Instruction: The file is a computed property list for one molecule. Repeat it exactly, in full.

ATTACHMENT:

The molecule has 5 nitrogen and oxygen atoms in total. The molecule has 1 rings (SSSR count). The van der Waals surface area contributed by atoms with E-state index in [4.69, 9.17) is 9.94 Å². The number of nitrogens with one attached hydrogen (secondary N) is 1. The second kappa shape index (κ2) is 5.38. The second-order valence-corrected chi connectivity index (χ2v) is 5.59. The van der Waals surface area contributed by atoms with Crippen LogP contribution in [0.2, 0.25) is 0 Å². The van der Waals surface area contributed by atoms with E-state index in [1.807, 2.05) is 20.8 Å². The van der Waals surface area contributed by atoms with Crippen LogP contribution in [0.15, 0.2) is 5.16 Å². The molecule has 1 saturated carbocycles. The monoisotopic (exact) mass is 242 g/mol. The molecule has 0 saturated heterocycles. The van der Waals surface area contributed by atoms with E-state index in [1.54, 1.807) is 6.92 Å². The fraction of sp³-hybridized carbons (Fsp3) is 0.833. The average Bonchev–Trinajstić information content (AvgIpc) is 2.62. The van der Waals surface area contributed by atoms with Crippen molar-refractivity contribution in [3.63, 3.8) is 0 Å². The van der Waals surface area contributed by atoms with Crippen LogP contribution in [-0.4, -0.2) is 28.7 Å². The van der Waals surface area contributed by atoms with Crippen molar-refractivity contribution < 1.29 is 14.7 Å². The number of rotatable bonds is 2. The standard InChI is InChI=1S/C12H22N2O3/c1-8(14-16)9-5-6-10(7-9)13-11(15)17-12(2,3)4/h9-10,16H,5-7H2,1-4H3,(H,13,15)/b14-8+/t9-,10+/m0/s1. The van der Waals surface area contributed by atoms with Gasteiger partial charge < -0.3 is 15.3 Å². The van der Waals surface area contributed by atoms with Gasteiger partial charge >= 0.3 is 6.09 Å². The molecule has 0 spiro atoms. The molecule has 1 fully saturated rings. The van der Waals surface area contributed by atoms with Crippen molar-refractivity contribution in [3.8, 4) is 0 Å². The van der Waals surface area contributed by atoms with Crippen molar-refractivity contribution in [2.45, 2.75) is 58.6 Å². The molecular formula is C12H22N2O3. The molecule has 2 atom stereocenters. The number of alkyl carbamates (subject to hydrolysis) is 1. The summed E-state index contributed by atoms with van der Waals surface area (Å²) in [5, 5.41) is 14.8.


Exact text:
The molecule has 5 nitrogen and oxygen atoms in total. The molecule has 1 rings (SSSR count). The van der Waals surface area contributed by atoms with E-state index in [4.69, 9.17) is 9.94 Å². The number of nitrogens with one attached hydrogen (secondary N) is 1. The second kappa shape index (κ2) is 5.38. The second-order valence-corrected chi connectivity index (χ2v) is 5.59. The van der Waals surface area contributed by atoms with Crippen LogP contribution in [0.2, 0.25) is 0 Å². The van der Waals surface area contributed by atoms with E-state index in [1.807, 2.05) is 20.8 Å². The van der Waals surface area contributed by atoms with Crippen LogP contribution in [0.15, 0.2) is 5.16 Å². The molecule has 1 saturated carbocycles. The monoisotopic (exact) mass is 242 g/mol. The molecule has 0 saturated heterocycles. The van der Waals surface area contributed by atoms with E-state index in [1.54, 1.807) is 6.92 Å². The fraction of sp³-hybridized carbons (Fsp3) is 0.833. The average Bonchev–Trinajstić information content (AvgIpc) is 2.62. The van der Waals surface area contributed by atoms with Crippen molar-refractivity contribution in [3.63, 3.8) is 0 Å². The van der Waals surface area contributed by atoms with Crippen LogP contribution in [-0.4, -0.2) is 28.7 Å². The van der Waals surface area contributed by atoms with Crippen molar-refractivity contribution < 1.29 is 14.7 Å². The number of rotatable bonds is 2. The standard InChI is InChI=1S/C12H22N2O3/c1-8(14-16)9-5-6-10(7-9)13-11(15)17-12(2,3)4/h9-10,16H,5-7H2,1-4H3,(H,13,15)/b14-8+/t9-,10+/m0/s1. The van der Waals surface area contributed by atoms with Gasteiger partial charge < -0.3 is 15.3 Å². The van der Waals surface area contributed by atoms with Gasteiger partial charge >= 0.3 is 6.09 Å². The molecule has 0 spiro atoms. The molecule has 1 fully saturated rings. The van der Waals surface area contributed by atoms with Crippen molar-refractivity contribution in [3.8, 4) is 0 Å². The van der Waals surface area contributed by atoms with Crippen molar-refractivity contribution in [2.45, 2.75) is 58.6 Å². The molecular formula is C12H22N2O3. The molecule has 2 atom stereocenters. The number of alkyl carbamates (subject to hydrolysis) is 1. The summed E-state index contributed by atoms with van der Waals surface area (Å²) in [5, 5.41) is 14.8.